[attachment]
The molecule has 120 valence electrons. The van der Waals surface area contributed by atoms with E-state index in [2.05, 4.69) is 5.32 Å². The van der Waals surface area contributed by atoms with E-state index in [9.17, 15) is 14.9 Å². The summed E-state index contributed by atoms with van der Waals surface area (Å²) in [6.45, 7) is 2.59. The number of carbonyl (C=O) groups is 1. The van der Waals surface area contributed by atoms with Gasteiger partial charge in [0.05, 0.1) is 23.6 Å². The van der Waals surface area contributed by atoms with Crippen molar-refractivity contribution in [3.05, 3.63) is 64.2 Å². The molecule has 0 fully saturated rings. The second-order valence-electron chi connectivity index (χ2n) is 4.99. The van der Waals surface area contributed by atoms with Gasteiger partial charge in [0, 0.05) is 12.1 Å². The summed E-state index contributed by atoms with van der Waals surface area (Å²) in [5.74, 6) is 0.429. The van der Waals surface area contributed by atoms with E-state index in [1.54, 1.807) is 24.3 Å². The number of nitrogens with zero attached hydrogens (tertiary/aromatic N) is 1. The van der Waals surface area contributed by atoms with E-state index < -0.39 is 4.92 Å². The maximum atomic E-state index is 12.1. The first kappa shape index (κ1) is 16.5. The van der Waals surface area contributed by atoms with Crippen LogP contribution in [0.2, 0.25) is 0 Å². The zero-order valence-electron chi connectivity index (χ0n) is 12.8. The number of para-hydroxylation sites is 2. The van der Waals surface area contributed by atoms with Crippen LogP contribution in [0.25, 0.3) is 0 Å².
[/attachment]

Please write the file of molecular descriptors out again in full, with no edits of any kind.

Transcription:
The molecule has 120 valence electrons. The van der Waals surface area contributed by atoms with E-state index in [2.05, 4.69) is 5.32 Å². The van der Waals surface area contributed by atoms with E-state index in [9.17, 15) is 14.9 Å². The summed E-state index contributed by atoms with van der Waals surface area (Å²) in [6.45, 7) is 2.59. The number of carbonyl (C=O) groups is 1. The van der Waals surface area contributed by atoms with Gasteiger partial charge in [0.05, 0.1) is 23.6 Å². The van der Waals surface area contributed by atoms with Crippen molar-refractivity contribution in [3.05, 3.63) is 64.2 Å². The molecule has 0 fully saturated rings. The second-order valence-electron chi connectivity index (χ2n) is 4.99. The van der Waals surface area contributed by atoms with Gasteiger partial charge in [0, 0.05) is 12.1 Å². The summed E-state index contributed by atoms with van der Waals surface area (Å²) in [5.74, 6) is 0.429. The van der Waals surface area contributed by atoms with E-state index in [1.54, 1.807) is 24.3 Å². The number of nitrogens with zero attached hydrogens (tertiary/aromatic N) is 1. The van der Waals surface area contributed by atoms with E-state index < -0.39 is 4.92 Å². The maximum atomic E-state index is 12.1. The first kappa shape index (κ1) is 16.5. The van der Waals surface area contributed by atoms with Crippen LogP contribution in [0.2, 0.25) is 0 Å². The zero-order valence-electron chi connectivity index (χ0n) is 12.8. The number of para-hydroxylation sites is 2. The van der Waals surface area contributed by atoms with Crippen LogP contribution in [0.25, 0.3) is 0 Å².